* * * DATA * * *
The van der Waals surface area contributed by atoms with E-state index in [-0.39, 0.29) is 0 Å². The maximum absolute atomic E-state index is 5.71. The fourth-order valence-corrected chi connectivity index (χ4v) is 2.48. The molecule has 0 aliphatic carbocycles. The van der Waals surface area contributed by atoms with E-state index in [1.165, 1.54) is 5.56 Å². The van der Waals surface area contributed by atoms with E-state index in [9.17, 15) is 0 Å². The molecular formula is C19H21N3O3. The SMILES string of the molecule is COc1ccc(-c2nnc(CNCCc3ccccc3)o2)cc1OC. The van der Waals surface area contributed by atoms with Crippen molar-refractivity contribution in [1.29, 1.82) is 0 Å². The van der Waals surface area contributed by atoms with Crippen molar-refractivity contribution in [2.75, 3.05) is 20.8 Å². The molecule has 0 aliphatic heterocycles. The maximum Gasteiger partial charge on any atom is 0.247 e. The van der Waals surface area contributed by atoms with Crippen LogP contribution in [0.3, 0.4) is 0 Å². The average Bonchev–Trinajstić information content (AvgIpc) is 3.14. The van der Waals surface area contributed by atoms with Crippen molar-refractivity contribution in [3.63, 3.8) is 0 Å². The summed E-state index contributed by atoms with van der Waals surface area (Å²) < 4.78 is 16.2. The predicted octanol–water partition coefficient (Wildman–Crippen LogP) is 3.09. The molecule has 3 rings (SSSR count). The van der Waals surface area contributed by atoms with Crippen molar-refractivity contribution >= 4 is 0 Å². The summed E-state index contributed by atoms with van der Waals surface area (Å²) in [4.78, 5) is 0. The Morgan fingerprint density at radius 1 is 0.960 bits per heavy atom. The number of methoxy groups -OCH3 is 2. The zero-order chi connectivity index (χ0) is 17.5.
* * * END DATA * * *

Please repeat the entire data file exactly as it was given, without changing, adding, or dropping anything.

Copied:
The van der Waals surface area contributed by atoms with E-state index in [-0.39, 0.29) is 0 Å². The maximum absolute atomic E-state index is 5.71. The fourth-order valence-corrected chi connectivity index (χ4v) is 2.48. The molecule has 0 aliphatic carbocycles. The van der Waals surface area contributed by atoms with E-state index in [1.165, 1.54) is 5.56 Å². The van der Waals surface area contributed by atoms with E-state index in [9.17, 15) is 0 Å². The molecular formula is C19H21N3O3. The SMILES string of the molecule is COc1ccc(-c2nnc(CNCCc3ccccc3)o2)cc1OC. The van der Waals surface area contributed by atoms with Crippen molar-refractivity contribution in [1.29, 1.82) is 0 Å². The van der Waals surface area contributed by atoms with Crippen molar-refractivity contribution in [2.75, 3.05) is 20.8 Å². The molecule has 0 aliphatic heterocycles. The maximum Gasteiger partial charge on any atom is 0.247 e. The van der Waals surface area contributed by atoms with Crippen LogP contribution in [0.3, 0.4) is 0 Å². The average Bonchev–Trinajstić information content (AvgIpc) is 3.14. The van der Waals surface area contributed by atoms with Crippen molar-refractivity contribution in [3.63, 3.8) is 0 Å². The summed E-state index contributed by atoms with van der Waals surface area (Å²) < 4.78 is 16.2. The predicted octanol–water partition coefficient (Wildman–Crippen LogP) is 3.09. The molecule has 3 rings (SSSR count). The van der Waals surface area contributed by atoms with Crippen molar-refractivity contribution >= 4 is 0 Å². The summed E-state index contributed by atoms with van der Waals surface area (Å²) in [4.78, 5) is 0. The Morgan fingerprint density at radius 1 is 0.960 bits per heavy atom. The number of methoxy groups -OCH3 is 2. The zero-order chi connectivity index (χ0) is 17.5.